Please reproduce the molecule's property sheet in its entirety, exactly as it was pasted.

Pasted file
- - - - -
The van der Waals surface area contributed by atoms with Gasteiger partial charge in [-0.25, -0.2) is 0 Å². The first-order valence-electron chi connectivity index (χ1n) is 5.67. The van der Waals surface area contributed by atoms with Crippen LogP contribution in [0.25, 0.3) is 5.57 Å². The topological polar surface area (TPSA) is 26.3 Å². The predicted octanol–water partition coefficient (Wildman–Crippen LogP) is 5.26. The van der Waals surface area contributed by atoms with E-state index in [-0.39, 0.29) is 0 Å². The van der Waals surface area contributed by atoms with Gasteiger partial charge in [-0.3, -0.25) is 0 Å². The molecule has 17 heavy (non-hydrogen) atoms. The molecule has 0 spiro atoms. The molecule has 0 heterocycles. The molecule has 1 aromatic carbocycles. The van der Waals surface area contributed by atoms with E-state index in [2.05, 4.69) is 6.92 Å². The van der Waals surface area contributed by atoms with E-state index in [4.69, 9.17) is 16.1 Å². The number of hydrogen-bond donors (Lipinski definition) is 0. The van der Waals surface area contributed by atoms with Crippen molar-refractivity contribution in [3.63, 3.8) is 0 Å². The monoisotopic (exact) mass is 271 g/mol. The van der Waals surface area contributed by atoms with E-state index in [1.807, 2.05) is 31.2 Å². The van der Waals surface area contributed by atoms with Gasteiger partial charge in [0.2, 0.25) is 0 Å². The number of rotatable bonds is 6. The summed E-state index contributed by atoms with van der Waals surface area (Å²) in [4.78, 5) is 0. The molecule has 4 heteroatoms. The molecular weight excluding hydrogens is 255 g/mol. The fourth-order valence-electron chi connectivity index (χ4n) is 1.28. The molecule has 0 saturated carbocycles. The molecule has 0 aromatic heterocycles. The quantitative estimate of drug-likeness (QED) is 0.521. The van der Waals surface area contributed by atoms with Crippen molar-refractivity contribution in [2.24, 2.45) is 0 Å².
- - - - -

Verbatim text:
The van der Waals surface area contributed by atoms with Gasteiger partial charge in [-0.25, -0.2) is 0 Å². The first-order valence-electron chi connectivity index (χ1n) is 5.67. The van der Waals surface area contributed by atoms with Crippen LogP contribution in [0.25, 0.3) is 5.57 Å². The topological polar surface area (TPSA) is 26.3 Å². The predicted octanol–water partition coefficient (Wildman–Crippen LogP) is 5.26. The van der Waals surface area contributed by atoms with E-state index in [-0.39, 0.29) is 0 Å². The van der Waals surface area contributed by atoms with Gasteiger partial charge in [-0.3, -0.25) is 0 Å². The molecule has 17 heavy (non-hydrogen) atoms. The molecule has 0 spiro atoms. The molecule has 0 heterocycles. The molecule has 1 aromatic carbocycles. The van der Waals surface area contributed by atoms with E-state index in [2.05, 4.69) is 6.92 Å². The van der Waals surface area contributed by atoms with E-state index in [4.69, 9.17) is 16.1 Å². The number of hydrogen-bond donors (Lipinski definition) is 0. The van der Waals surface area contributed by atoms with Crippen molar-refractivity contribution in [3.63, 3.8) is 0 Å². The monoisotopic (exact) mass is 271 g/mol. The van der Waals surface area contributed by atoms with E-state index in [1.807, 2.05) is 31.2 Å². The van der Waals surface area contributed by atoms with Gasteiger partial charge in [0.2, 0.25) is 0 Å². The number of rotatable bonds is 6. The summed E-state index contributed by atoms with van der Waals surface area (Å²) in [4.78, 5) is 0. The molecule has 4 heteroatoms. The molecular weight excluding hydrogens is 255 g/mol. The fourth-order valence-electron chi connectivity index (χ4n) is 1.28. The molecule has 0 saturated carbocycles. The molecule has 0 aromatic heterocycles. The quantitative estimate of drug-likeness (QED) is 0.521. The van der Waals surface area contributed by atoms with Crippen molar-refractivity contribution in [2.24, 2.45) is 0 Å².